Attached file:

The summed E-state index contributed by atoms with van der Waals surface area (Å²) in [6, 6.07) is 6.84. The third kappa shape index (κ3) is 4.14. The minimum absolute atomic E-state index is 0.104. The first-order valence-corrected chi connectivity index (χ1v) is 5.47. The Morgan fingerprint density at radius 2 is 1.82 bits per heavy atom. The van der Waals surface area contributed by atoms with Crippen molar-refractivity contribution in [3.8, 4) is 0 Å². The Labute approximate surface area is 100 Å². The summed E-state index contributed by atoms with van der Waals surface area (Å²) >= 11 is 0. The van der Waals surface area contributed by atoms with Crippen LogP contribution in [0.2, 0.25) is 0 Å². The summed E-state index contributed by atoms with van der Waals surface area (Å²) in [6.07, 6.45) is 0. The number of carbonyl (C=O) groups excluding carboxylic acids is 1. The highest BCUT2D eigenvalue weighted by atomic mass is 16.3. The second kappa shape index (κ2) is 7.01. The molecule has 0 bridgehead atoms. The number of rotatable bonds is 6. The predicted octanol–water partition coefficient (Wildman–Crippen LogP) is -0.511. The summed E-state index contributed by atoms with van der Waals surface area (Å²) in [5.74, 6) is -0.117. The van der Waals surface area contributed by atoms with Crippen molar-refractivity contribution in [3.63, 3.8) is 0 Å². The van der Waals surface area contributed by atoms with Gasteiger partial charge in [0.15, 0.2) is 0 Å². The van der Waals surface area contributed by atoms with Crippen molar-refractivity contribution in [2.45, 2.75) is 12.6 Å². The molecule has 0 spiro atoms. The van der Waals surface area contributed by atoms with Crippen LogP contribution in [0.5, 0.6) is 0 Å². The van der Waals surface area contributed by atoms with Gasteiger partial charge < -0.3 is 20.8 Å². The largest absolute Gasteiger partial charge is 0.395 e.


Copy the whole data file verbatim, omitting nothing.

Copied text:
The summed E-state index contributed by atoms with van der Waals surface area (Å²) in [6, 6.07) is 6.84. The third kappa shape index (κ3) is 4.14. The minimum absolute atomic E-state index is 0.104. The first-order valence-corrected chi connectivity index (χ1v) is 5.47. The Morgan fingerprint density at radius 2 is 1.82 bits per heavy atom. The van der Waals surface area contributed by atoms with Crippen molar-refractivity contribution in [3.8, 4) is 0 Å². The Labute approximate surface area is 100 Å². The summed E-state index contributed by atoms with van der Waals surface area (Å²) >= 11 is 0. The van der Waals surface area contributed by atoms with Crippen LogP contribution in [0.2, 0.25) is 0 Å². The summed E-state index contributed by atoms with van der Waals surface area (Å²) in [6.07, 6.45) is 0. The number of carbonyl (C=O) groups excluding carboxylic acids is 1. The highest BCUT2D eigenvalue weighted by atomic mass is 16.3. The second kappa shape index (κ2) is 7.01. The molecule has 0 bridgehead atoms. The number of rotatable bonds is 6. The predicted octanol–water partition coefficient (Wildman–Crippen LogP) is -0.511. The summed E-state index contributed by atoms with van der Waals surface area (Å²) in [5.74, 6) is -0.117. The van der Waals surface area contributed by atoms with Crippen molar-refractivity contribution in [3.63, 3.8) is 0 Å². The van der Waals surface area contributed by atoms with Gasteiger partial charge in [0.15, 0.2) is 0 Å². The van der Waals surface area contributed by atoms with Crippen molar-refractivity contribution in [2.45, 2.75) is 12.6 Å². The molecule has 0 spiro atoms. The van der Waals surface area contributed by atoms with Crippen LogP contribution in [0.5, 0.6) is 0 Å². The van der Waals surface area contributed by atoms with Gasteiger partial charge < -0.3 is 20.8 Å². The largest absolute Gasteiger partial charge is 0.395 e.